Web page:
The main page of the NY Times website has three stories listed under its "Health" section:
--Vital Signs: Women Delayed While in Emergency Care
--Coffee Linked to Lower Dementia Risk
--Pig-to-Human Ebola Case Suspected in Phillipines
...and Doctor Rubin has nearly developed lockjaw from all the tongue-clucking he has been doing this Sunday morning. Of three stories to highlight on The Website Of Record, it seems irresponsible and mildly fear-mongering to have one such story focus on Ebola--particularly given that this is not a story about a large-scale Ebola outbreak. He has no problem with the first two articles--though he suspects the second story about coffee consumption to be, to put it nicely, silly--and thinks there are a plethora of other health stories published by the Times that would be useful & topical to showcase (e.g. "Students Still Getting Mono After All These Years"; "List of Tainted Peanut Butter Items Points to Complexity of Food Production"; and a personal favorite, "New Rules on Doctors and Medical Firms Amid Ethics Concerns").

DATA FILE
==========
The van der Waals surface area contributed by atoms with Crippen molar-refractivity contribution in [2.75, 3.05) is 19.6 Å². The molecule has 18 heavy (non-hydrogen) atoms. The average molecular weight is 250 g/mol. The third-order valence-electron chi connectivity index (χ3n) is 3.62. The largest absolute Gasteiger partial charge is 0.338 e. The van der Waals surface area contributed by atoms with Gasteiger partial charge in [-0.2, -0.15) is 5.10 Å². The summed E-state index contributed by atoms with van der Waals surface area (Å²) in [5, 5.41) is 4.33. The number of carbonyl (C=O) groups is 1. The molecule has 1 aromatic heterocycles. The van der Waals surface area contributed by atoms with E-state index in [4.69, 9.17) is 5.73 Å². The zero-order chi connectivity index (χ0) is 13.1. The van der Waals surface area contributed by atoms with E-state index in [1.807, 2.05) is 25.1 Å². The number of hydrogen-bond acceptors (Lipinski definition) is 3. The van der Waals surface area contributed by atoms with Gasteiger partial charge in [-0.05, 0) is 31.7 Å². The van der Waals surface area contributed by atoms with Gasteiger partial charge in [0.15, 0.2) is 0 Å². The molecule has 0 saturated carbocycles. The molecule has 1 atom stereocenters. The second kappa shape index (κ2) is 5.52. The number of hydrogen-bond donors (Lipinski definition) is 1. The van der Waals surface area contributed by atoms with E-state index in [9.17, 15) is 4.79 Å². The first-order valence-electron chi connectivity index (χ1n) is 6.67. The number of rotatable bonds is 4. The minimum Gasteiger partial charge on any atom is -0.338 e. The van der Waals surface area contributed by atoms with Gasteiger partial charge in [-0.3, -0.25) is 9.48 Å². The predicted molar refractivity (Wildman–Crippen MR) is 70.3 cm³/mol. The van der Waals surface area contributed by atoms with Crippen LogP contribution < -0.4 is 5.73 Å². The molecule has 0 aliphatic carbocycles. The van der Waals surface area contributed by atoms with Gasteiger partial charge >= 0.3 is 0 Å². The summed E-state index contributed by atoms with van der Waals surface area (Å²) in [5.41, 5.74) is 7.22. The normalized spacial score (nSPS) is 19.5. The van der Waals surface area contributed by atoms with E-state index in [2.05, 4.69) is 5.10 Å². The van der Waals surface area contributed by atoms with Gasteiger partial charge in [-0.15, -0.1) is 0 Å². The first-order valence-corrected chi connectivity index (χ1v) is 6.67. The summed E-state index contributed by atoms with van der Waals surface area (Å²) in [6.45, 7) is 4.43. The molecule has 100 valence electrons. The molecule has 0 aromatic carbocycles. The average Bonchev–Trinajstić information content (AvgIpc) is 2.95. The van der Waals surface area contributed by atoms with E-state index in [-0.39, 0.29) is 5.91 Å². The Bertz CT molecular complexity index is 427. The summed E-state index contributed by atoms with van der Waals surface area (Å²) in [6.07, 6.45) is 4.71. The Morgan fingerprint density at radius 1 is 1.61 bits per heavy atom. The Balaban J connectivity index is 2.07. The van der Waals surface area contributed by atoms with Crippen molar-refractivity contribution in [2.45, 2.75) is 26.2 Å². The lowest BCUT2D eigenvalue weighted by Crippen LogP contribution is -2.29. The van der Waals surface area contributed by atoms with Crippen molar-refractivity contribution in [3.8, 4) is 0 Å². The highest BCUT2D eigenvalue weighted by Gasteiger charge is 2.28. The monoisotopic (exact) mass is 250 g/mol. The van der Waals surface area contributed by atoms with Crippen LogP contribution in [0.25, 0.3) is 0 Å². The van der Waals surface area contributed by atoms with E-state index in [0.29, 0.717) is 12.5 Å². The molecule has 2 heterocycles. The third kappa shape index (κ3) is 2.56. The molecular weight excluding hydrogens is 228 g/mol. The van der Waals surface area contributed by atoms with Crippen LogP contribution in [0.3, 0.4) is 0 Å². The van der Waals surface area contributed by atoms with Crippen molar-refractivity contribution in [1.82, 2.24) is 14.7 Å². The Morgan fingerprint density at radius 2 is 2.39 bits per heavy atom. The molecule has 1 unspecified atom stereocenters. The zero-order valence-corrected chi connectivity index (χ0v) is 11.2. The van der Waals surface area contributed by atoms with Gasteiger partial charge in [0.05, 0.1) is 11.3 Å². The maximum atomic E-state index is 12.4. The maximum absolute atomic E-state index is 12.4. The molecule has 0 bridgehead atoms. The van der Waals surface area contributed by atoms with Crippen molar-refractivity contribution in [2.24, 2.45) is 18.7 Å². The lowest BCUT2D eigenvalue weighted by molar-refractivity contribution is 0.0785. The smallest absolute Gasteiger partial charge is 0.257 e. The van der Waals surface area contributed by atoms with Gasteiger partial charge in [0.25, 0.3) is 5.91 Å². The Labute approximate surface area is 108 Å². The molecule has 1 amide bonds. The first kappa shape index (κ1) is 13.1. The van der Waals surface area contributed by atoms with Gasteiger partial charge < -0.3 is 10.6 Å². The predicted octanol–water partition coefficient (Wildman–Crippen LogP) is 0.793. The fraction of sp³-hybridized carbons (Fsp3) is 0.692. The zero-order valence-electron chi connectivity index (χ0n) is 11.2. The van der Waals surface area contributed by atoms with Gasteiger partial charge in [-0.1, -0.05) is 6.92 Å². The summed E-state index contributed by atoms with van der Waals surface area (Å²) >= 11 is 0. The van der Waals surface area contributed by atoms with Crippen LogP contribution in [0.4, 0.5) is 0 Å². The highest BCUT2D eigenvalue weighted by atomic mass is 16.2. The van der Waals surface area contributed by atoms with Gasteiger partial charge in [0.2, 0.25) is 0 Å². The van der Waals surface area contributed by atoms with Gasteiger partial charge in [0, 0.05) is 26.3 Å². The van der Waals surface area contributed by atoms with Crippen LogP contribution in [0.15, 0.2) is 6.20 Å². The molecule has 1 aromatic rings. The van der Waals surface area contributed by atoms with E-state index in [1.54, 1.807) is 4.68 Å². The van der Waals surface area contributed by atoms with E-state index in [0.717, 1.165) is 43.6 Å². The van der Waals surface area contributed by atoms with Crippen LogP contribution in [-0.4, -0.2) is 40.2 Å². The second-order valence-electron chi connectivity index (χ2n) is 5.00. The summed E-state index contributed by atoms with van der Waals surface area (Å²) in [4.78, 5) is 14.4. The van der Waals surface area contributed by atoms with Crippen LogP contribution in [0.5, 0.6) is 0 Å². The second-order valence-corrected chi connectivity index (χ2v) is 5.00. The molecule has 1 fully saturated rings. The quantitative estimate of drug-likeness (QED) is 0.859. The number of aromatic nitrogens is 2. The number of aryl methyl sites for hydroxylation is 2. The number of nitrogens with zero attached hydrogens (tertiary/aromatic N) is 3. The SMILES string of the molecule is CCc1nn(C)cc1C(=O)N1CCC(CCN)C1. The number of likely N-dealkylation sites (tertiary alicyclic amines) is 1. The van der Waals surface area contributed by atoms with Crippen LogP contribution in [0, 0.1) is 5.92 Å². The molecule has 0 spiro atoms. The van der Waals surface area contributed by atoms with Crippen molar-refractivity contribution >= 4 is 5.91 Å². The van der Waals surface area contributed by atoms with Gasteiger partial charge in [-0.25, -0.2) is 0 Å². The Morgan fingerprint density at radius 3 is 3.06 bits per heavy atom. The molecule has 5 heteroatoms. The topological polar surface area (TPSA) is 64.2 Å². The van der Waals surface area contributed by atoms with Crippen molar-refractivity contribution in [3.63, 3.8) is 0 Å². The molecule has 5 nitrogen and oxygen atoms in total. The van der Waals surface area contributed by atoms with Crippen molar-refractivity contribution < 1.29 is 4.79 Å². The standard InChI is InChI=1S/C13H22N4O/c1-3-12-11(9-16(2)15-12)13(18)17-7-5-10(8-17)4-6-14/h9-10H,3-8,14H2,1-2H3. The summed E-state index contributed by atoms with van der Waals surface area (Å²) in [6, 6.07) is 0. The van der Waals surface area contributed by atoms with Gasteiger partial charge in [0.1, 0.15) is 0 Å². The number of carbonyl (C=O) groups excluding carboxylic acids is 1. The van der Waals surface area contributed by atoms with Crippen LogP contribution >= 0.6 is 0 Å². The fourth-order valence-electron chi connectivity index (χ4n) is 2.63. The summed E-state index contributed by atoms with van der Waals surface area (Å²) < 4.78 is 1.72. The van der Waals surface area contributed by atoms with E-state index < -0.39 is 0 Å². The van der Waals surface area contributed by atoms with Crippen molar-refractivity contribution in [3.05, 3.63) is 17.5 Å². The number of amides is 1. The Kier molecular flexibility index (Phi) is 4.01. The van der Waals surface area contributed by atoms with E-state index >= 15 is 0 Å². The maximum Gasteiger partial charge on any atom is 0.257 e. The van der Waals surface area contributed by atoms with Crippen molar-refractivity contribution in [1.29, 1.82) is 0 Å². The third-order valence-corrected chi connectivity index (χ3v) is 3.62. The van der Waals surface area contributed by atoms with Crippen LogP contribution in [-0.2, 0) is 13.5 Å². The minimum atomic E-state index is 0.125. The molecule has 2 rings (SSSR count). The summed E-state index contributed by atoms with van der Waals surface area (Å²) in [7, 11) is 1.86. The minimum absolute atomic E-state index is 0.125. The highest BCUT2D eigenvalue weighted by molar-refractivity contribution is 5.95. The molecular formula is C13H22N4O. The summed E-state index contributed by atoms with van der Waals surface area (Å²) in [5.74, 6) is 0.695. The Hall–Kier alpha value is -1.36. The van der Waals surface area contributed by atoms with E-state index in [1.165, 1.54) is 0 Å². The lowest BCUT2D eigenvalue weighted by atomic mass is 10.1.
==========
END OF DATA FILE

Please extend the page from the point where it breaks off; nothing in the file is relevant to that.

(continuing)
The Pig-to-Human story isn't even that hair-raising when you go past the heartbeat-skipping title, as the person was infected six months ago with a strain of the Ebola virus that has thus far not been lethal to humans (it is the Ebola Reston strain, subject of Robert Preston's book The Hot Zone). Believe me, give me a needle, a couple of vials for blood collection, and enough time on pig or horse farms from Australia through southeast Asia to bleed some farmhands, and I will find for you evidence of prior infection with viruses like Nipah and Hendra, less well known than The Big E but equally as scary and about as lethal. Will that make the "link" page on the NY Times website? I think not.
I'm not implying that it should be forever verboten to write about subjects like Ebola. The Kikwit outbreak in 1995 and the Uganda outbreak in 2000 (among others) were certainly major stories as they had the chance of becoming very serious international health problems. But when you get caught up in publishing relatively minor stuff, which in theory should be trivial to everyone but the specialist, you only succeed in uselessly inducing stress, and you set the stage for future panic.